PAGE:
Another unique thing we do here every winter is lamb out 30 sheep. That means we help the mothers with any problems they have while giving birth. The kids are really active in that. Its very hands on—you have to watch them and sometimes assist with labor and we put them in little individual pens. Then each one of those has to be fed and watered. It requires a lot and I actually really rely on the kids, probably more than I even realize. But honestly, they’re really excited and motivated during lambing season. They love running out in the morning to see if there are any new baby lambs.
Then we go into spring cow work. The kids are in school for a lot of that. On weekends, they’re definitely branding calves with us. Will has just started roping horseback, which is extremely scary for parents to watch, but also really rewarding because he’s doing very well.
Then in the summer we drive to where our cows are, and every time we’re up there, they’re with us. They still have to feed their 4-H animals in the mornings and evenings and we have meetings to work with those on showmanship skills once or twice a week for about an hour.
Some summer days I think, “I would just like to be at the pool today,” but I know it will pay off in the end, because I’ve been through it myself. I loved growing up on a ranch. Of course, I don’t really know any different.
Then in the fall they go back to school and again that’s their main focus. But if it’s time to go up and gather cattle we may pick them up right after school and go up to the ranch.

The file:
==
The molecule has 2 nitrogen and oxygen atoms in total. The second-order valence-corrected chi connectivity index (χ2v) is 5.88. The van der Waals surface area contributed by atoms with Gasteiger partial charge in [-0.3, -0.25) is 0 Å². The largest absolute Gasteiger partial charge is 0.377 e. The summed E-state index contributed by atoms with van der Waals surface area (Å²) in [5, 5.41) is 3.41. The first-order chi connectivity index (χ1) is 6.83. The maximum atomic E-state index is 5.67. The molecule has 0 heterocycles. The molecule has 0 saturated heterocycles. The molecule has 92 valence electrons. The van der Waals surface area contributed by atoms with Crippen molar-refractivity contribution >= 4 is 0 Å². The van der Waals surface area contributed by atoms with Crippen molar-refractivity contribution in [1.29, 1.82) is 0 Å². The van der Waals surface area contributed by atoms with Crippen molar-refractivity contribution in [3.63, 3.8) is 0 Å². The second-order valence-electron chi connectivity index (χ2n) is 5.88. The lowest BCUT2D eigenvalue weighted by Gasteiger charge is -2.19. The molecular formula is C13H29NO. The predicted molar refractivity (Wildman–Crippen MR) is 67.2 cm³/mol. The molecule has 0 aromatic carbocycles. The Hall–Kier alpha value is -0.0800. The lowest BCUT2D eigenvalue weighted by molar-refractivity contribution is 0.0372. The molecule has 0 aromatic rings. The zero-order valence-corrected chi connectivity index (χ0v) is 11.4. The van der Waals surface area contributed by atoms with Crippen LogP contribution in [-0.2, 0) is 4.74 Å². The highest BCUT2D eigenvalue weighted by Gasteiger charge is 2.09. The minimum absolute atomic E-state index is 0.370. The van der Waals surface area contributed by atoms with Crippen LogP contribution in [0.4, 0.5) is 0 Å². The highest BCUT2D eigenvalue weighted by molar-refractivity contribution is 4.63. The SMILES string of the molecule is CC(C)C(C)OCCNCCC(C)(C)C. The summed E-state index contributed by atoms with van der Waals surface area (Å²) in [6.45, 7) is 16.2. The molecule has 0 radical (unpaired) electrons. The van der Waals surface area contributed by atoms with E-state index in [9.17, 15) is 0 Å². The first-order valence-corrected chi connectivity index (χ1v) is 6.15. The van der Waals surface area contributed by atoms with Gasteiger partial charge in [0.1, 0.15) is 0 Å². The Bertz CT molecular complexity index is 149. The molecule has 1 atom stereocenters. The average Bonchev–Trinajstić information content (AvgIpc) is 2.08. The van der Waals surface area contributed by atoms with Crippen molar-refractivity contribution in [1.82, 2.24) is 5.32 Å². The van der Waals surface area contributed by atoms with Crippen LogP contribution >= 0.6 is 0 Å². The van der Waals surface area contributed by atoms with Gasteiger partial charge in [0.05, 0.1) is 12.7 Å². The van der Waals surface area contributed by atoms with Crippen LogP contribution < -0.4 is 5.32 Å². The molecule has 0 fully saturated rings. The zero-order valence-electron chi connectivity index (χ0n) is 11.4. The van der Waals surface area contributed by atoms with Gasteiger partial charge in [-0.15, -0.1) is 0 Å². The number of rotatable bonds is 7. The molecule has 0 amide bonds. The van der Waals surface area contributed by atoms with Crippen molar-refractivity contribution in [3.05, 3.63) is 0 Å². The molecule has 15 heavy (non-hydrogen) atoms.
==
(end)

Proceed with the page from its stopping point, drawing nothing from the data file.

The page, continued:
They are also juggling year-round sports. They each play soccer, basketball, and baseball/softball. While many days of school, ranch work, and sports are exhausting, I hope it also teaches them how to juggle busy times in the future.
4-H and FFA
A big driving force for me growing up was 4-H and FFA. We would get out of school for summer and we’d be working with our animals most of the day or up working on the ranch.
I guess we were pretty isolated in the beginning of the summer. But then the fair was mid-July, so we’d see all our friends as we showed our animals together. It was like a big reunion and so much fun. Then we’d do any summer traveling in the last few weeks of the summer.
It’s a big responsibility raising your own animals when you are the only caretaker. You’re solely responsible for their health and well-being. You have to make sure they’re fed several times a day.